Several legal standards guide the Court in addressing the merits of these motions. For example, because “it is settled that capital punishment is constitutional, ” Glossip v. Gross, 135 S.Ct. 2726, 2732 (2015), the Court presumes that the FDPA is constitutional, see United States v. Sampson, 486 F.3d 13, 20 (1st Cir. 2007) (citing I.N.S. v. Chadha, 462 U.S. 919, 944 (1983)), cert. denied, 553 U.S. 1035 (2008); see also Gregg v. Georgia, 428 U.S. 153, 175 (1976) (plurality opinion) (“[I]n assessing a punishment selected by a democratically elected legislature against the constitutional measure, we presume its validity.”). Defendants bear the heavy burden of proving that the FDPA is unconstitutional. Sampson, 486 F.3d at 20 (citing Lujan v. G & G Fire Sprinklers, Inc., 532 U.S. 189, 198 (2001)). On the one hand, for Defendants to succeed on their facial challenges, they must show that “no set of circumstances exists under which the [FDPA] would be valid.United States v. Salerno, 481 U.S. 739, 745 (1987) (“A facial challenge to a legislative Act is, of course, the most difficult challenge to mount successfully.”). On the other hand, in reviewing Defendants' as-applied challenges, the Court must examine only the particular parties and facts of the case before it, not merely whether the FDPA could be construed as unconstitutional is some hypothetical situation. See United States v. Kernell, 667 F.3d 746, 750 (6th Cir. 2012) (citing United States v. Krumrei, 258 F.3d 535, 537 (6th Cir. 2001)); accord Women's Med. Prof'l Corp. v. Voinovich, 130 F.3d 187, 193 (6th Cir. 1997). Last, when the Supreme Court has directly decided an issue, this Court must “follow the case [that] directly controls, leaving to [the Supreme] Court the prerogative of overruling its own decisions.” Rodriguez de Quijas v. Shearson/Am. Express, Inc., 490 U.S. 477, 484 (1989).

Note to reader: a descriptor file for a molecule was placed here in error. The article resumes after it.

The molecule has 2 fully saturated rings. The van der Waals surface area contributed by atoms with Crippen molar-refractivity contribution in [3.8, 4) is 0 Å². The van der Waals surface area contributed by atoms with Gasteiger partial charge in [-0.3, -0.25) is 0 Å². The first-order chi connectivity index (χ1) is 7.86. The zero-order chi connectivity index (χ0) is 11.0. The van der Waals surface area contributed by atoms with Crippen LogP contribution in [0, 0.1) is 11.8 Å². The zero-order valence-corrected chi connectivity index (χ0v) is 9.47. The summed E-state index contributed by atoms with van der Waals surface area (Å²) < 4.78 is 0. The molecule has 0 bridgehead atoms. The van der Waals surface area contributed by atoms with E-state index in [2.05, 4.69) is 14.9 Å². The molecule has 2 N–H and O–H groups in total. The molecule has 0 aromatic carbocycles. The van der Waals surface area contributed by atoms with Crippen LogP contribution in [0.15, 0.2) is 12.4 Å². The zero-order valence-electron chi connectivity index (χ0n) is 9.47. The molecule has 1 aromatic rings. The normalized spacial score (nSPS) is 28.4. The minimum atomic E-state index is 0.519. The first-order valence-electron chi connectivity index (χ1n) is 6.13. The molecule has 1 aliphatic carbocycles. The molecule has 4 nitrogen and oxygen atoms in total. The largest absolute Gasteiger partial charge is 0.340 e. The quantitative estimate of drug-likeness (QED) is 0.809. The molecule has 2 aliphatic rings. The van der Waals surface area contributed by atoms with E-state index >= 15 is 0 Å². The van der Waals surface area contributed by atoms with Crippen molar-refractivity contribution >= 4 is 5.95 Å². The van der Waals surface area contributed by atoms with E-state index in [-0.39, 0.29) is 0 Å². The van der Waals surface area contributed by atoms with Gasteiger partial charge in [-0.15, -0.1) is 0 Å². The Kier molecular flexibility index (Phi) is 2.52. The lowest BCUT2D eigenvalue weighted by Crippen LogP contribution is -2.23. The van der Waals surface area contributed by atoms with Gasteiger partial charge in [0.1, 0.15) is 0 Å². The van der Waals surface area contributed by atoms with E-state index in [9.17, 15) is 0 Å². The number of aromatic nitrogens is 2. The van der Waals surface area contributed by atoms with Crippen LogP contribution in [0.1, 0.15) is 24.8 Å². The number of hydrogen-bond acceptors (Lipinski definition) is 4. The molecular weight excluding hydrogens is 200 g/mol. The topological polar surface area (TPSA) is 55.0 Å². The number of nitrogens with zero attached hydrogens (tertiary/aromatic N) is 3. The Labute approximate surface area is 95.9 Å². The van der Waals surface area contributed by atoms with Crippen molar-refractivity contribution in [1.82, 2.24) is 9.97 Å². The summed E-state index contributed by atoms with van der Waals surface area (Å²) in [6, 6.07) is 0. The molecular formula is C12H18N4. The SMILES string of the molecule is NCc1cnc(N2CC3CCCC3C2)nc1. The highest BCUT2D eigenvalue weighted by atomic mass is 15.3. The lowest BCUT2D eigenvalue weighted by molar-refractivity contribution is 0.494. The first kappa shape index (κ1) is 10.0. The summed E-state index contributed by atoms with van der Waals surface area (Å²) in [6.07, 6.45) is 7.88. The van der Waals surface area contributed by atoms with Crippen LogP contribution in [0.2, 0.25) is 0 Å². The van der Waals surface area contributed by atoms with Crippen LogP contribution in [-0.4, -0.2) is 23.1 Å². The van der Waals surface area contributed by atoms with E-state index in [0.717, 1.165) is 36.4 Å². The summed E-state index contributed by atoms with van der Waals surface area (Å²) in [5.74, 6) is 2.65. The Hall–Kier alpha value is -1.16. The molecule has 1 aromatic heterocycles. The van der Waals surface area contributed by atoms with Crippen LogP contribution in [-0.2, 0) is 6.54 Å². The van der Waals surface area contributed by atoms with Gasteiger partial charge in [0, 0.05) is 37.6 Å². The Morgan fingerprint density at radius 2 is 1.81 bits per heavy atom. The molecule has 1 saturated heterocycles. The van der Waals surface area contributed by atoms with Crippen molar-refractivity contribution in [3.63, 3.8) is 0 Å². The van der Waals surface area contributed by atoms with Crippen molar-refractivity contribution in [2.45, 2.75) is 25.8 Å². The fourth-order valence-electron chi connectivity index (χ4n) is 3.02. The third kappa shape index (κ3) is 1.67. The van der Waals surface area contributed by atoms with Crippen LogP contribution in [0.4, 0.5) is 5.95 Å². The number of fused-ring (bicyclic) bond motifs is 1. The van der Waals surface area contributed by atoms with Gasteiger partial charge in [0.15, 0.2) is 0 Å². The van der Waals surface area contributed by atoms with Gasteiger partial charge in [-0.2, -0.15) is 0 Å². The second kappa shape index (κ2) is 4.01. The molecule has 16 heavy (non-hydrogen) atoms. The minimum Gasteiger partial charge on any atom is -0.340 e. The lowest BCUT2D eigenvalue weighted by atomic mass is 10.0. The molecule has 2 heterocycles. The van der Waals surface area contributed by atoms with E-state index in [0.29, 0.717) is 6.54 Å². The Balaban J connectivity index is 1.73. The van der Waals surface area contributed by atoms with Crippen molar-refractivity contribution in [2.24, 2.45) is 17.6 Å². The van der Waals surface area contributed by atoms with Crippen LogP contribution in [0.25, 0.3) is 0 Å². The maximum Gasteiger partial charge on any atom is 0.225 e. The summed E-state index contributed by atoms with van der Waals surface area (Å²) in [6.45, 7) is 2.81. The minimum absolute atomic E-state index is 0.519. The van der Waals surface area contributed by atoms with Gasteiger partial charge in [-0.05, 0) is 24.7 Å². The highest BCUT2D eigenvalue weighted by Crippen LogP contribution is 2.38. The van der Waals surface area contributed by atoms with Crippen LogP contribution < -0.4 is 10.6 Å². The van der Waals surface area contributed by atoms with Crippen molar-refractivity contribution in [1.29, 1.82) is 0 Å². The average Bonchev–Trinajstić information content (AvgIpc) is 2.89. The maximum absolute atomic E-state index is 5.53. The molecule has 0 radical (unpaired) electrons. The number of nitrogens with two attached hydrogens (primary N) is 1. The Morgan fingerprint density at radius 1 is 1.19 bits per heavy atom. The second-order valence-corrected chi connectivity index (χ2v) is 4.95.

The Court will begin by addressing Defendants' motions regarding the constitutionality of the FDPA, and then turn its attention to the constitutionality of the federal death penalty in general.

         A. Constitutionality of the Federal Death Penalty Act